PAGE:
The authors further consider two smooth time functions whose main allowed to depart from General Relativity only at late times (late-time parameterization) or able to detach also at early times (early-time parameterization). The Fisher Matrix forecasts for standard and Modified gravity parameters, for different surveys (Euclid, SKA1, SKA2) is shown in the plot below (extracted from Fig.15 of arXiv), in which Galaxy Clustering and Weak Lensing probes are combined. Left panel refers to linear analysis, right panel includes a non-linear treatment.

fig15x4_casasetal2017fig15x6_casasetal2017 

 

K17_Fig1b

Weak-lensing projections

A new paper has been put on the arXiv and submitted to MNRAS by CosmoStat member Martin Kilbinger.
The authors discuss various methods to calculate projections for weak gravitational lensing: Since lenses galaxies pick up matter inhomogeneities of the cosmic web along the line of sight while photons from the galaxies propagate through the Universe to the observer, these inhomogeneities have to be projected to a 2D observable, the cumulative shear or convergence. The full projection involves three-dimensional integrals over highly oscillating Bessel functions, and can be time-consuming to compute numerically to high accuracy. Most previous work have therefore used approximations such as the Limber approximation, that reduce the integrals to 1D, and thereby neglecing modes along the line of sight.

The authors show that these projections are more than adequate for present surveys. Sub-percent accuracy is reached for l>20, for example as shown by the pink curve, which is the ratio of the case 'ExtL1Hyb' to the full projection. The abbreviation means 'extended', corresponding to the improved approximation introduced by LoVerde & Afshordi (2008), first-order Limber, and hybrid, since this is a hybrid between flat-sky and spherical coordinates. This case has been used in most of the recent publications (e.g. for KiDS), whereas the cast 'L1Fl' (first-order Limber flat-sky) was popular for most publications since 2014.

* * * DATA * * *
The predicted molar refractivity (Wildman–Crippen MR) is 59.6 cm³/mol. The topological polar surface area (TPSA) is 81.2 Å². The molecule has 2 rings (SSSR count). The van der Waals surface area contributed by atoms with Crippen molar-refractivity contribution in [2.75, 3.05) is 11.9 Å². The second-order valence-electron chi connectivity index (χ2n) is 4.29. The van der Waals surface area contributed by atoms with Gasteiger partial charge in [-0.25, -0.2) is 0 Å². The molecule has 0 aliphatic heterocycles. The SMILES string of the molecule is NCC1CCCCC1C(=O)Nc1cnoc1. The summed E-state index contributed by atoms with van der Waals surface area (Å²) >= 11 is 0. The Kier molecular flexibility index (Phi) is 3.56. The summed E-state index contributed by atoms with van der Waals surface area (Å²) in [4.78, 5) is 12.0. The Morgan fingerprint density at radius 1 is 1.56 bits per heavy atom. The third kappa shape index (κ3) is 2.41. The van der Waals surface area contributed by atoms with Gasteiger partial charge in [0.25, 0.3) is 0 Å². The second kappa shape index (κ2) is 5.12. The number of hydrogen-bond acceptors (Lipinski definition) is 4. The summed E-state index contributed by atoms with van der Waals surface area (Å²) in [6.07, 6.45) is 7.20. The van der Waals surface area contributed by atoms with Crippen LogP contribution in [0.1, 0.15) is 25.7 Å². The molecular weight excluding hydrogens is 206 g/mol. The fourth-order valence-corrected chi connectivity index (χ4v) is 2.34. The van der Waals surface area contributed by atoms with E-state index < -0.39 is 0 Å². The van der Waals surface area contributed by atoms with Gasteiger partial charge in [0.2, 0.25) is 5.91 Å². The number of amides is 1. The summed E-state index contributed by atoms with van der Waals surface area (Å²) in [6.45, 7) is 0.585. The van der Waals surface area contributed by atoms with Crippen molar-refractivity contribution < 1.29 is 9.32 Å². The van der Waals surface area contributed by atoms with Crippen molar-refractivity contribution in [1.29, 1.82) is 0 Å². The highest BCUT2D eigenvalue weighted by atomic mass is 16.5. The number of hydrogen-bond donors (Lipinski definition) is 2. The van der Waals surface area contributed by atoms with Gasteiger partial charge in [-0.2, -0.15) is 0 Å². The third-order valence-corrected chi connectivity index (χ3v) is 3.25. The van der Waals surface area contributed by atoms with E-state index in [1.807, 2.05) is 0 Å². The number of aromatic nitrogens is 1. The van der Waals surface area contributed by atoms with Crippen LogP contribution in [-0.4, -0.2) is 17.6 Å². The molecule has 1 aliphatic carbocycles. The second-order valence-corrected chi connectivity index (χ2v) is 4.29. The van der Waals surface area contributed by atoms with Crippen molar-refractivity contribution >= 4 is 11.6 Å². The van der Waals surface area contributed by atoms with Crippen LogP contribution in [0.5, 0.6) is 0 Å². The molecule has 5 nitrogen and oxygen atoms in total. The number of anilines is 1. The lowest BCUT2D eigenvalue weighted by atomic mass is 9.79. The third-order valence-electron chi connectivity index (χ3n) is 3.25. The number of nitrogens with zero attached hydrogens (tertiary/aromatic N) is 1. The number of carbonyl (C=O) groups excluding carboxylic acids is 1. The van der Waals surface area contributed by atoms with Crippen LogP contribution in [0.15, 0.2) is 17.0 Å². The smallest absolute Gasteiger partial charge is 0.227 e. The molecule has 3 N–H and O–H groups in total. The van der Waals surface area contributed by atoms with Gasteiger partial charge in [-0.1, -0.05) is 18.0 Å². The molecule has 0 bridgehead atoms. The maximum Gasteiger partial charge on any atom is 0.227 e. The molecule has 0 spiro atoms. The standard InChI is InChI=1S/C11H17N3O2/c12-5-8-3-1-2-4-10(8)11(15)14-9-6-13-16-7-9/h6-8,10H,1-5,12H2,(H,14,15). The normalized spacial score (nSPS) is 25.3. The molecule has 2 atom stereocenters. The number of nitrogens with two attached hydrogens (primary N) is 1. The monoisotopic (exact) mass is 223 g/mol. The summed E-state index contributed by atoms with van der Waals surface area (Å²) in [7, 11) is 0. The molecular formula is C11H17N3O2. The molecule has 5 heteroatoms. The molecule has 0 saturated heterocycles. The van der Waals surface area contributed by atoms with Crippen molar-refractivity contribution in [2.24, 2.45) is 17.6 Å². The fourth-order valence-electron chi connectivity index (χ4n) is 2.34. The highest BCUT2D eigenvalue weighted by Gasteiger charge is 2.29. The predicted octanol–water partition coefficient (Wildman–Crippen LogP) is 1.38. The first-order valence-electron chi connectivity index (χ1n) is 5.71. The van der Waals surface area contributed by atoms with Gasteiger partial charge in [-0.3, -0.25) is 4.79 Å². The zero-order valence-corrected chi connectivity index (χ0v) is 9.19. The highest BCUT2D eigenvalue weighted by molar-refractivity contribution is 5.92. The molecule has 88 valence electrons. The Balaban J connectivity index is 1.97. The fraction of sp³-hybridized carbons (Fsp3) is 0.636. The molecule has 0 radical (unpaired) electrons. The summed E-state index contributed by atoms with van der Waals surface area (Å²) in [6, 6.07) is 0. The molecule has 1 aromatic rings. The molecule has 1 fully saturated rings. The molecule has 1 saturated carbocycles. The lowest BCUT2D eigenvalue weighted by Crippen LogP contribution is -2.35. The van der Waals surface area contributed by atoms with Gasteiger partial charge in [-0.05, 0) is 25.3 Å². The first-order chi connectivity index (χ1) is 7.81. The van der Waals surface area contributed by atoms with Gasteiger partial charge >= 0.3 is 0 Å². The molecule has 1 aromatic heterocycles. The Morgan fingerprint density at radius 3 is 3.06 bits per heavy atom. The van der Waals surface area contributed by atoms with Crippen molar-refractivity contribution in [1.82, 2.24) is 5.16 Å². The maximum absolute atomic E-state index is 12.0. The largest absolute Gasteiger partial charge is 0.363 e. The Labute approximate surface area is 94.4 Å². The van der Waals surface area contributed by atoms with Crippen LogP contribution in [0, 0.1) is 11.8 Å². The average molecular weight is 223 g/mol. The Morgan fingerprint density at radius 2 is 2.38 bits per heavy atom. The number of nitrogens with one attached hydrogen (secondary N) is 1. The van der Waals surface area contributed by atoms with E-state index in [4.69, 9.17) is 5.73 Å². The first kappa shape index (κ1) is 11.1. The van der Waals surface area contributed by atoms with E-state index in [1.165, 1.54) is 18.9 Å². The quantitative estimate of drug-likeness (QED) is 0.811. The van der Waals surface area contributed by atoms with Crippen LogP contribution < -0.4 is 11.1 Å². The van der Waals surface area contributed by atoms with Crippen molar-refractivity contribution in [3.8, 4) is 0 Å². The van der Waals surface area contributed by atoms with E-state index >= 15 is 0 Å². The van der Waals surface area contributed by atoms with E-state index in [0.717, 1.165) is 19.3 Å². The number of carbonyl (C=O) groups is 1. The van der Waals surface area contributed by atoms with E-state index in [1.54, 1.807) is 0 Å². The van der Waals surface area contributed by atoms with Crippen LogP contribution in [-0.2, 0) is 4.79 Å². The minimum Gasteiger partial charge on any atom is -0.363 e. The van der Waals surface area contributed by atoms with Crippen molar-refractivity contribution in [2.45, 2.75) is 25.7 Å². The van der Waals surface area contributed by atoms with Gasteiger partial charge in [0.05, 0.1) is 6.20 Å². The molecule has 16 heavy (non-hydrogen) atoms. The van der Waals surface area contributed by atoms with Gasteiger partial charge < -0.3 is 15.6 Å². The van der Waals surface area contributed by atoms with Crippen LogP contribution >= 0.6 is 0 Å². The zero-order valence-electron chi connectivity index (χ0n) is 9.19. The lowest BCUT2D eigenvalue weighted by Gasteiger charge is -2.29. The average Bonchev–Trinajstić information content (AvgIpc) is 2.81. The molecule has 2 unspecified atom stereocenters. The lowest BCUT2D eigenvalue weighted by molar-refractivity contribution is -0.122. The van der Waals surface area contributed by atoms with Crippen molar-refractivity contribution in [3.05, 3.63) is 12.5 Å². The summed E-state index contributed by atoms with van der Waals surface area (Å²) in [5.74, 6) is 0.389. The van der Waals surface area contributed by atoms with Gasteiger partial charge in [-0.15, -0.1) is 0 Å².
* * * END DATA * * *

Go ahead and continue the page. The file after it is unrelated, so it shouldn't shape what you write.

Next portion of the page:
These approximations are sufficient for the small areas of current observations coming from CFHTLenS, KiDS, and DES, and well below cosmic variance of even future surveys (the figure shows Euclid - 15,000 deg2 and Kids -1,500 deg2).

 

K17_Fig1b

The paper then discusses the second-order Limber approximation, introduced in a general framework by LoVerde & Afshordi (2008), and applied to weak lensing in the current paper. The best 2nd-order case 'ExtL2Sph' reaches sub-percent accuracy down to l=3, sufficient for all future surveys.

The paper also computes the shear correlation function in real space, and shows that those approximations have a very minor influence.

The authors then go on to re-compute the cosmological constraints obtained in Kilbinger et al. (2013), and find virtually no change when chosing different approximations. Only the depreciated case 'ExtL1Fl' makes a noticeable difference, which is however still well within the statistical error bars. This case shows a particular slow convergence to the full projection.

The results of this paper are in contrast of the recent publication by Kitching et al. (2017), version 1, who find an order of magnitude larger effect. Those authors have since published a revised version, whose results are in agreement with ours. Note however that they conclude that errors from projection approximations of the types we discussed here (Limber, flat sky) could make up to 11% of the error budget of future surveys. This is however assuming the worst-case scenario including the depriciated cast 'ExtL1Fl', and we do not share their conclusion, but think that for example the projection 'ExtL2Sph' is sufficient for future surveys such as LSST and Euclid.

 

EBmode2

Paper accepted : New inpainting method to handle colored-noise data to test the weak equivalence principle

The context

The MICROSCOPE space mission, launched on April 25, 2016, aims to test the weak equivalence principle (WEP) with a 1015 precision. To reach this performance requires an accurate and robust data analysis method, especially since the possible WEP violation signal will be dominated by a strongly colored noise. An important complication is brought by the fact that some values will be missing –therefore, the measured time series will not be strictly regularly sampled. Those missing values induce a spectral leakage that significantly increases the noise in Fourier space, where the WEP violation signal is looked for, thereby complicating scientific returns.